Newswise — July 2, 2020 - These days, oyster aquaculture is stirring up the conventional definition of agriculture. But exactly how does one grow a crop of oysters? More specifically, how are soils involved in this underwater process? The Soil Science Society of America’s (SSSA) July 1st Soils Matter blog explores oyster aquaculture and the effects of biodeposits on the subaqueous soils.

According to blogger Chelsea Duball, “Oysters are praised as ecosystem engineers. They have the natural capacity to clean major waterways by filtering up to 50 gallons of water a day! During this process, an oyster feeds off particulate matter and nutrients in natural waters. They use both to grow and reproduce.”

“Their growing process creates waste, though. Excess nutrients, particulates, and poop (yes, oysters poop!), are called ‘biodeposits’,” says Duball. “These fast-sinking biodeposits are rich in nitrogen and carbon. They also have the potential to accumulate on the seafloor. This can affect the underlying subaqueous soils and potentially overwhelm critters that live on – and in – them. For this reason, oyster farming is a methodical process that requires skill, environmental knowledge, and careful consideration.”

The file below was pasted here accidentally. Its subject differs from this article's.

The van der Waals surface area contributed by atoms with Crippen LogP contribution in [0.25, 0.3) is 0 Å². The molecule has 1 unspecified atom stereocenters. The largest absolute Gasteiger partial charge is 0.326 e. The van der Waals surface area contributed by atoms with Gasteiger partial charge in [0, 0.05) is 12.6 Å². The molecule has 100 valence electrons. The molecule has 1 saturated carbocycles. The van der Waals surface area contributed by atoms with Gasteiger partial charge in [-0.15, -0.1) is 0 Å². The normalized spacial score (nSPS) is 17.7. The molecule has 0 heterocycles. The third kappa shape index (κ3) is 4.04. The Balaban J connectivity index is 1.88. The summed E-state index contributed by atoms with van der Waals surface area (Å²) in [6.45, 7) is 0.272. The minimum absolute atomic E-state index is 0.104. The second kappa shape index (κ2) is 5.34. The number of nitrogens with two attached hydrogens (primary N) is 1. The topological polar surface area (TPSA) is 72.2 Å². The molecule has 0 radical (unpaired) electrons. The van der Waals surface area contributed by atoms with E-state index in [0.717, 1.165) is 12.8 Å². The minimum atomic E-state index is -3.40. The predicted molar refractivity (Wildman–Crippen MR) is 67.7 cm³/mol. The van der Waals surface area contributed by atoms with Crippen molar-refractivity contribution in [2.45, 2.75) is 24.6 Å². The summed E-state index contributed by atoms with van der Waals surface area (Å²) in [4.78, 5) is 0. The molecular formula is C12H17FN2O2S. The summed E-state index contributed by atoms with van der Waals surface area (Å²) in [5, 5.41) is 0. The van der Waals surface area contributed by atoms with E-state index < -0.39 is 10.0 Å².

Once oysters are large enough in size, oyster farmers use two primary means to growing oysters:

  • Bottom practices allow oysters to grow under natural condition, as they are placed onto the subaqueous soil surface and exposed to the elements.
  • Off-bottom practices keep oysters in confined containers. This method provides several advantages.

A scientific study revealed that oyster aquaculture had no net-negative impacts on the soils. To learn more about oyster aquaculture, read the entire blog post:

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The Soil Science Society of America (SSSA) is a progressive international scientific society that fosters the transfer of knowledge and practices to sustain global soils. Based in Madison, WI, and founded in 1936, SSSA is the professional home for 6,000+ members and 1,000+ certified professionals dedicated to advancing the field of soil science. The Society provides information about soils in relation to crop production, environmental quality, ecosystem sustainability, bioremediation, waste management, recycling, and wise land use.

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